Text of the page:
Ocular Surface Disease (OSD) Clinic
Dry eye is a common condition that occurs when the eyes are insufficiently moisturized, leading to itching, redness and pain from dry spots on the surface of the eye. The eyes may become dry and irritated because the tear ducts don’t produce enough tears, or because of a chemical imbalance in the tears.
Treatment for dry eye depends on the cause and severity of the condition, as well as the patient’s overall health and personal preference. Non-surgical treatments are often effective, and may include the following:
- Blinking on purpose
- Increasing humidity levels at home or work
- Use artificial tears or a moisturizing ointment
- Stop smoking or exposure to second-hand smoke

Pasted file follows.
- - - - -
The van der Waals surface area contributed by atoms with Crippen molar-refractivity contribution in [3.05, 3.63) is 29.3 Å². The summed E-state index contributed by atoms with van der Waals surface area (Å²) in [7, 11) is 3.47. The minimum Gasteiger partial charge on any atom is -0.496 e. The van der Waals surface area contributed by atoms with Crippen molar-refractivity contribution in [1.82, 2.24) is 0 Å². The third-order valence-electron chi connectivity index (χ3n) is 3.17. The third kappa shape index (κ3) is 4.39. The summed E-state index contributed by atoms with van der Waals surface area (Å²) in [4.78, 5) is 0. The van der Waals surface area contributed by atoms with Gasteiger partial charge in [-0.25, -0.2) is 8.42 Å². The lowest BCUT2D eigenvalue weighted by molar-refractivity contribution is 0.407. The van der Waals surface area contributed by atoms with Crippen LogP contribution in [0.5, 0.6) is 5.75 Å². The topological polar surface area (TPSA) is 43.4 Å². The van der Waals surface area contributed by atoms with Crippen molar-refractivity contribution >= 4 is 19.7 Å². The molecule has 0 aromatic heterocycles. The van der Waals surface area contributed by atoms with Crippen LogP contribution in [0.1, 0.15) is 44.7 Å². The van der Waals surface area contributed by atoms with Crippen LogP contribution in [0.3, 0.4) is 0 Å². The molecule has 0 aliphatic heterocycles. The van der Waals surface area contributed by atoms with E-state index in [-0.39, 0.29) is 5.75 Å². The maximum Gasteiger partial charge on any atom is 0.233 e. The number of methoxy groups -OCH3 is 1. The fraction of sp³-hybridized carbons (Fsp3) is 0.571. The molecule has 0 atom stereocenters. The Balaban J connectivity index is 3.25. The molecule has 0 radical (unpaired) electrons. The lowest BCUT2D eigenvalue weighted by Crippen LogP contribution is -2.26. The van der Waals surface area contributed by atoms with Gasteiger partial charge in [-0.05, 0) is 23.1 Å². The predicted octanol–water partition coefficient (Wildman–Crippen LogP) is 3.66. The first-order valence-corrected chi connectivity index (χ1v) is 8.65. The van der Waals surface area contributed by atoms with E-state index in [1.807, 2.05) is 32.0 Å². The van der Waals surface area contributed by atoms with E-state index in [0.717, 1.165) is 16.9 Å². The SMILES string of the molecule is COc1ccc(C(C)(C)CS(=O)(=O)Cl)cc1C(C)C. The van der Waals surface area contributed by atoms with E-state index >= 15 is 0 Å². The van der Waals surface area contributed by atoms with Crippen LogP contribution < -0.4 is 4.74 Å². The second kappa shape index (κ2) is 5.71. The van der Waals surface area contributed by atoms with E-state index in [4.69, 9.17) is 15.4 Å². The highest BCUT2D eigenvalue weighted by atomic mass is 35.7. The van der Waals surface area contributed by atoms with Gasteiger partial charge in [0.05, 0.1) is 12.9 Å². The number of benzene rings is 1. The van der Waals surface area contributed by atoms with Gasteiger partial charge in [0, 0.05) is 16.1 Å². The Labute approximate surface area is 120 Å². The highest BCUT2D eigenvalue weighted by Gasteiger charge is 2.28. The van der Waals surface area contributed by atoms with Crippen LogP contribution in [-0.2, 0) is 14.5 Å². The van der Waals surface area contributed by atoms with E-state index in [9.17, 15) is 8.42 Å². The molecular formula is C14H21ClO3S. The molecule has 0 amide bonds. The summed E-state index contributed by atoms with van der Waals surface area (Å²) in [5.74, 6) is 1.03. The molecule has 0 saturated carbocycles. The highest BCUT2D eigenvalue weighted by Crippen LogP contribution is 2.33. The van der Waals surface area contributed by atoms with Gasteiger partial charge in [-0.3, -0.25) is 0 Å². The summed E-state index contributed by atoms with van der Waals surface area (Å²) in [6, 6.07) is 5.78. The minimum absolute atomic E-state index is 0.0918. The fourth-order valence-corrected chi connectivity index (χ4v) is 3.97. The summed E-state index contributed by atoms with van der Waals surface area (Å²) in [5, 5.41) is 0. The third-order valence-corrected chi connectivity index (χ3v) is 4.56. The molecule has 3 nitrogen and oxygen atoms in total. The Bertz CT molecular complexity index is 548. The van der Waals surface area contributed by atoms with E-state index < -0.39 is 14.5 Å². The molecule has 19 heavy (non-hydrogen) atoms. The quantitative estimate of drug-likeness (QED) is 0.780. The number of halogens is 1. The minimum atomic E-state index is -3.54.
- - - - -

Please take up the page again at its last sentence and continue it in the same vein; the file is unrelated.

- Avoiding air conditioning or windy conditions outdoors
- Stop the use of allergy and cold medicines
- Adding omega-3 fatty acids to the diet as food or supplements
If non-surgical methods are unsuccessful, surgical treatments may be an option.
Punctal plugs, also known as punctum plugs, lacrimal plugs or occluders, are a method of treating dry eyes. Punctal plugs can relieve dry eye symptoms when eye drops or ointments fail. Punctal plugs are placed in the opening of the tear duct, reducing the natural drainage of tears and keeping the eyes moist. Punctal plugs can be a temporary or permanent solution to dry eyes.
Typically, a temporary or dissolvable punctal plug is implanted in the lower drainage channel of the eye, which is responsible for 80 percent of the eye’s tears. These temporary plugs will usually last a few days to several months. If there is a successful response to the temporary punctal plug, a more permanent punctal plug is implanted.
Punctal plugs come in a few different shapes and sizes, and are no larger than a grain of rice. The plug may be placed in the lower or upper eyelid or both eyelids. Implantation takes only a few seconds in a physician’s office.